While he still talks about the possibilities for great business deals with Russia, he is hampered by the Congressionally-imposed sanctions against Russia.
Q. Viewed over the long term, what is the one component of Donald Trump’s Russophilia that is strategically likely most devastating and the hardest to remove from the American body politic?
A. On this particular issue, the United States’ famed checks and balances mechanism does indeed still work. Trump’s desire to improve ties to Russia has been stymied by actions from the Congress and the Executive branch. Contrary to the President, they have pursued tough policies toward Russia, imposing rafts of sanctions and expelling scores of diplomats.
The knowledge of Russian interference operations has made it very difficult for Trump to pursue his agenda of making a “deal” with Russia. The United States’ Russia policy therefore remains bifurcated. On the one hand, you have a president who still believes that ties can improve, on the other a most skeptical Congress.
Q. How does that play out with regard to the political parties?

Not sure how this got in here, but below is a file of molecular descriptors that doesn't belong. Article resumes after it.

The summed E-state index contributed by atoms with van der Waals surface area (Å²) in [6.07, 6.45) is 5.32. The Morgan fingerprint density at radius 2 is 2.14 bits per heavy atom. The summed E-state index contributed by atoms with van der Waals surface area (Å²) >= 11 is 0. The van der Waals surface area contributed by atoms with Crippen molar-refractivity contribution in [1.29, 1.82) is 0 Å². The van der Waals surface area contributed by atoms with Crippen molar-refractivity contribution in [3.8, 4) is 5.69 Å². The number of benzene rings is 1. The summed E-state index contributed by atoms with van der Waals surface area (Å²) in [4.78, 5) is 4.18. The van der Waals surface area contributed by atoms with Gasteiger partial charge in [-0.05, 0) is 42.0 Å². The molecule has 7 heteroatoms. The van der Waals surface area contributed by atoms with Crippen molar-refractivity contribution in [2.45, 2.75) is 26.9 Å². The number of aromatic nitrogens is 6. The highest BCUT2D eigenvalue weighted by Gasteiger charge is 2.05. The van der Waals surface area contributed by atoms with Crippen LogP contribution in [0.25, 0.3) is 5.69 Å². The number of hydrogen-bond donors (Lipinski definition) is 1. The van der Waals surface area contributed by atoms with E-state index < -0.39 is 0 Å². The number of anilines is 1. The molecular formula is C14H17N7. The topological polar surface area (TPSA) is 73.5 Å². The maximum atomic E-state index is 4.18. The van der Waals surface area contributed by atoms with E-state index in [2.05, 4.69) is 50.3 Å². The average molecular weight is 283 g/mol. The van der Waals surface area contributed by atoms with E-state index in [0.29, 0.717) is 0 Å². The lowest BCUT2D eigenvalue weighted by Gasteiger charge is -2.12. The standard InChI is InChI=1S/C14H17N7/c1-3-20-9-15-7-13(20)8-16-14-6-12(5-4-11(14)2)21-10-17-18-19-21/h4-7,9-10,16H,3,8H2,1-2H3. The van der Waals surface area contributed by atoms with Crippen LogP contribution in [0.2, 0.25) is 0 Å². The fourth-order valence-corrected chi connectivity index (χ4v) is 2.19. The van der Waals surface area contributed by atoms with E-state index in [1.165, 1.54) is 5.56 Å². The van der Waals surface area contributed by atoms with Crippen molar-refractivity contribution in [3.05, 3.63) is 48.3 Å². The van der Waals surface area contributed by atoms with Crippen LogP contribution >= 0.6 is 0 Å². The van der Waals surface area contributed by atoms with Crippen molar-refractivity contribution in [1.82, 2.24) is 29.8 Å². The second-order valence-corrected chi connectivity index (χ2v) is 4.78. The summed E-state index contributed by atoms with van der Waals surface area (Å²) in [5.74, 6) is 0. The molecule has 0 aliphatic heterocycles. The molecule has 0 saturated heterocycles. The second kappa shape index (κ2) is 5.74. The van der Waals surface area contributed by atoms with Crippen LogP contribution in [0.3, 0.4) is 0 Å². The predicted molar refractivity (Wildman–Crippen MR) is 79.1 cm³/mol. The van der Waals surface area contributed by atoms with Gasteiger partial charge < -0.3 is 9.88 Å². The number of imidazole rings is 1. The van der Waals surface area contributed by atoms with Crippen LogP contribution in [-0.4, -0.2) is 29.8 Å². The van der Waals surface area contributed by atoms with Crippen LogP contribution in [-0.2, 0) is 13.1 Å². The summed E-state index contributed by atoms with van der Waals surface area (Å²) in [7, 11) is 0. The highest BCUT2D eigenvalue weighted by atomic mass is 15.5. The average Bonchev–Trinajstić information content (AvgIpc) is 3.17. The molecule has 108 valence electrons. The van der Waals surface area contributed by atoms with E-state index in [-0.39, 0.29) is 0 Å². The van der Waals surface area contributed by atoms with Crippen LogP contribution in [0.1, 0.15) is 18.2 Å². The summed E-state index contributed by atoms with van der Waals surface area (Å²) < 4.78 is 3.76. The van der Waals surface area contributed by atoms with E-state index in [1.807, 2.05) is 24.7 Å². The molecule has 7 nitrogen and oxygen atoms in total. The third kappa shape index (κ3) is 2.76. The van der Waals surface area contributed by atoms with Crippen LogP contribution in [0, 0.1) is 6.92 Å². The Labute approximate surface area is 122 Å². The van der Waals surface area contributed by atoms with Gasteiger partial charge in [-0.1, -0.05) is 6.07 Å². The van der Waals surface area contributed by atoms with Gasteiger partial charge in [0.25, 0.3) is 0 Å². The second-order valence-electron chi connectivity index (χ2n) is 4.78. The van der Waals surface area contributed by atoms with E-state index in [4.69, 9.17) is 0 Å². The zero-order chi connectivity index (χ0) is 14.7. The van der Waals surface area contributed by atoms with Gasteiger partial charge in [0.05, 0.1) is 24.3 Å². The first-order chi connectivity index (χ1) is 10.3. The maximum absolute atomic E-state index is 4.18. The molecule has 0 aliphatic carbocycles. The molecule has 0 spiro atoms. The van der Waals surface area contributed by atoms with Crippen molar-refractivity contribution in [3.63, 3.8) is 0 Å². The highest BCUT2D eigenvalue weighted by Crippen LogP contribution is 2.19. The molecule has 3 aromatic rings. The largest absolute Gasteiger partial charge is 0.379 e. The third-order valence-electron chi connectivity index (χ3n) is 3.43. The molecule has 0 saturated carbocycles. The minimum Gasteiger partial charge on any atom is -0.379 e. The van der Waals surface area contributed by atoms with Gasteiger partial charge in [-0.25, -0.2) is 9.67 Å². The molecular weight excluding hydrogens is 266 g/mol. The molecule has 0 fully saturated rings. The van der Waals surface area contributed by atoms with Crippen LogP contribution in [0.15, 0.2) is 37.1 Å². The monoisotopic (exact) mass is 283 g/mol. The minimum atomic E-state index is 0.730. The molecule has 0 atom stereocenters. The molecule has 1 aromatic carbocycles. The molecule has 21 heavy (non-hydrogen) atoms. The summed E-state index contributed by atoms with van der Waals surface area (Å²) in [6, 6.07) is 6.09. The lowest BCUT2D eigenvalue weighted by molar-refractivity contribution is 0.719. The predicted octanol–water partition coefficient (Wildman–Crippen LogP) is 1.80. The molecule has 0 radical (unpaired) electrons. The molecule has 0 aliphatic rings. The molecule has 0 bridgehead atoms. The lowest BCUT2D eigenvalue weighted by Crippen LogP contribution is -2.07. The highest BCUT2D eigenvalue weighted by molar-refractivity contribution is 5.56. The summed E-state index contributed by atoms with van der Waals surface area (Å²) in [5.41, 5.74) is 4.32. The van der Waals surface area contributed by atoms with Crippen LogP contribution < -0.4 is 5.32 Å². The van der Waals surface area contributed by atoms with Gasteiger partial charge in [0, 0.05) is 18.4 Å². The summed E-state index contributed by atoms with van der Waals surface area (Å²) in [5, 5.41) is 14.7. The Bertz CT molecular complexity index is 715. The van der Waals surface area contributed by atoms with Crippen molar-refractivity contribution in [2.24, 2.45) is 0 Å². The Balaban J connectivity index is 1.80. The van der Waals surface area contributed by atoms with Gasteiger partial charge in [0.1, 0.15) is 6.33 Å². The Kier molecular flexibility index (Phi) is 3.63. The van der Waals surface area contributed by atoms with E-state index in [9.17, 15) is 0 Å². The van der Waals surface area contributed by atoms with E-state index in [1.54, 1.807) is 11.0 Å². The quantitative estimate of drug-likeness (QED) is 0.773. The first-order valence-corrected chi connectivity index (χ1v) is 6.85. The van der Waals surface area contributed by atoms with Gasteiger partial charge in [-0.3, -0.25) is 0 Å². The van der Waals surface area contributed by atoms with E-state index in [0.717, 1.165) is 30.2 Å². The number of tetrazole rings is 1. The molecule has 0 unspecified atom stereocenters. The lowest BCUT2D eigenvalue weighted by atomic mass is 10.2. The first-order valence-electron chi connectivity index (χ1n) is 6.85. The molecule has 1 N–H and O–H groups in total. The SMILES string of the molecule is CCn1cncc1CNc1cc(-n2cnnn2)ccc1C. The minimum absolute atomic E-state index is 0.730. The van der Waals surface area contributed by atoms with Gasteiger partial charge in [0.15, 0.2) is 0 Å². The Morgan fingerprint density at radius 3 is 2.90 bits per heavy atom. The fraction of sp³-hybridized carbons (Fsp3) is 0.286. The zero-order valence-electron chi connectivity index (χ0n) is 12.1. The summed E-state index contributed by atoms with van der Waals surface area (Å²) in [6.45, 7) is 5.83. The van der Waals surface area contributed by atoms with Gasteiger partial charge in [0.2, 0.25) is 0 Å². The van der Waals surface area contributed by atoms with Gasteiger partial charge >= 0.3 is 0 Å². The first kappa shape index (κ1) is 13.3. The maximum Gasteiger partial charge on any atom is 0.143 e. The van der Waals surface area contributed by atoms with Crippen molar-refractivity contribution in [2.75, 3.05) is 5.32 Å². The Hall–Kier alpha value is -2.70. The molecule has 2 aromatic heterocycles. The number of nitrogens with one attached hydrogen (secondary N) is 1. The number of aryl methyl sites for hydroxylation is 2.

A. This bifurcation also plays out between the political parties. The latest Pew polls show that roughly 31% of Republicans express confidence in Putin. The figure for Democrats is less than 10%.
One legacy of Trump will certainly be a reversal in traditional party alignment, with Democrats now much more skeptical about Russia than Republicans.
This has some very real effects. For example, the Republican-led Senate has refused to vote on legislation that would protect the United States’ election infrastructure from Russian interference. In the long run, the reluctance of the Congress to recognize and push back against the Russian threat to the United States’ electoral integrity could weaken our institutions.
Q. This seems like an outrageous question, but is meant very seriously: Compared to Soviet times, how much more advanced is Russia today considering its performance in terms of human development? Especially when you factor in the very meager material resources available back then — and the ample ones now.